Block shares jump on better-than-expected first-quarter results


Block Inc logo is seen displayed in this illustration taken, April 10, 2023. 
Dado Ruvic | Reuters

Block reported first-quarter earnings after the bell that exceeded analysts’ estimates. The stock rose 10% in extended trading.

Here’s how the company did, compared to analysts’ consensus from LSEG.

  • Earnings per share: 85 cents adjusted vs. 72 cents adjusted that was expected
  • Revenue: $5.97 billion vs. $5.82 billion expected

Block posted $2.09 billion in gross profit, up 22% from a year ago. Analysts tend to focus on gross profit as a more accurate measurement of the company’s core transactional businesses.

The company reported net income of $472 million, or 74 cents per share, more than quadruple the net income of $98.3 million, or 16 cent per share, a year earlier.

The company raised its adjusted EBITDA forecast for the second quarter to $690 million from $670 million.

Block, formerly known as Square, ended the year with 57 million monthly transacting actives for Cash App in March, up 6% year-over-year. Inflows per transacting active were $1,255, up 11% year over year.

The Cash App business, which is the company’s popular mobile payment platform, reported $1.26 billion in gross profit, a 25% year-over-year jump. Block, run by Twitter co-founder Jack Dorsey, said its Cash App Card monthly active users increased to 24 million in March.

The payments firm has focused on slimming down operations in recent months. In January, the Block CEO reportedly said in a note to staffers that the company had laid off a “large number” of workers. This followed another round of layoffs in December.

Chief financial officer Amrita Ahuja said in a call with CNBC that the company is raising its outlook for the year to reflect its strong performance in the first quarter.

Dorsey’s note to shareholders began by directly addressing a question that he often fields: “Why the hell are you all spending so much time on bitcoin?”

“Less than 3% of company resources are dedicated to bitcoin-related projects,” Dorsey wrote. “But why spend time on bitcoin at all? We believe the world needs an open protocol for money, one that’s not owned or controlled by any single entity.”

Bitcoin, said bitcoin will ultimately help Block “serve more people around the world faster.” He added that going forward, Block will be investing 10% of its gross profit from bitcoin products into purchases of bitcoin for investment.

“We were one of the first public companies to put bitcoin on our balance sheet,” he wrote.

The $220 million the company invested into bitcoin has grown 160% to $573 million as of the end of the first quarter, according to Dorsey.

Federal probe into Block

Cash App remains a significant contributor to overall profitability at the company.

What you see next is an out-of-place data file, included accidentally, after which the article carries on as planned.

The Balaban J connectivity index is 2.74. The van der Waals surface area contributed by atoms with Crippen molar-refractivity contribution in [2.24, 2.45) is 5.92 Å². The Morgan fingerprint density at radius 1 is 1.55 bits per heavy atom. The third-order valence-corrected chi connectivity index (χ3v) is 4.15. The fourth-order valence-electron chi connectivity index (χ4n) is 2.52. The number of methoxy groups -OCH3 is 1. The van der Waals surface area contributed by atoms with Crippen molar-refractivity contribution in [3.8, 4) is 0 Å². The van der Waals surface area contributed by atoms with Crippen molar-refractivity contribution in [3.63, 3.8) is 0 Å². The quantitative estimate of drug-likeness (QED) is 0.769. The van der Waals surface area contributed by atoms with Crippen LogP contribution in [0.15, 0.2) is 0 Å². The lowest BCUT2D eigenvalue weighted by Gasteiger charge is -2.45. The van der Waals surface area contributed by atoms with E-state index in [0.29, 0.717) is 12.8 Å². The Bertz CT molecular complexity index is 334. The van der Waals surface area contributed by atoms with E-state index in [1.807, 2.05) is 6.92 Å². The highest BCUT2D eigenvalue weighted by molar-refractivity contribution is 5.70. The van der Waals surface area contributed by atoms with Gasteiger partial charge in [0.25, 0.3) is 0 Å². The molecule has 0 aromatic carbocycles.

The Block CFO told CNBC that the fintech firm has seen “continued resilience of spend” with not only growth in actives, but also growth in spend per monthly active user on a year-over-year and quarter-over-quarter basis.

“Which shows us again, continued resilience of this customer base and strong engagement with our product,” said Ahuja.

Shares in Block dropped 8% percent on Wednesday after an NBC investigation claimed that U.S. prosecutors were probing the company’s compliance practices based on information leaked to them by a former employee of the company.

“Most of the transactions discussed with prosecutors, involving credit card transactions, dollar transfers and bitcoin, were not reported to the government as required,” the NBC story alleged.

The whistleblower reportedly gave the government materials showing breaches in know-your-customer and anti-money laundering rules, as well as evidence indicating that management ignored these lapses.

Unlike past reports of possible wrongdoing at the company, the latest allegations encompass both Cash App and the company’s Square point-of-sale technology. It also includes within its scope international payments, sanctioned nations, and breaches of the Office of Foreign Assets Control. In September, Alyssa Henry stepped down as Square CEO. Dorsey stepped in to fill the role and no successor has been announced.

A separate report in February published by the same NBC reporter found that two whistleblowers had gone to the U.S. Treasury’s Financial Crimes Enforcement Network, or FinCEN, to share similar allegations. The popular payment app “had no effective procedure” to establish the identity of its customers, two whistleblowers told officials, according to NBC.

Analysts for Macquarie wrote in a note on Wednesday that should the Federal probe find merit in these claims, they see greater potential for fines or behavioral remedies such as robust oversight teams and infrastructure rather than “something structural like limitations on the types of business it can do.”

Last year, short seller Hindenburg Research levied similar claims, alleging that Block allowed criminal activity to operate with lax controls and “highly” inflates Cash App’s transacting user base, a key metric of performance.

Hindenburg described Block’s internal systems as a “‘Wild West’ approach to compliance.”

— CNBC’s Michael Bloom and Kate Rooney contributed to this report.

WATCH: Block shares pop on earnings beat

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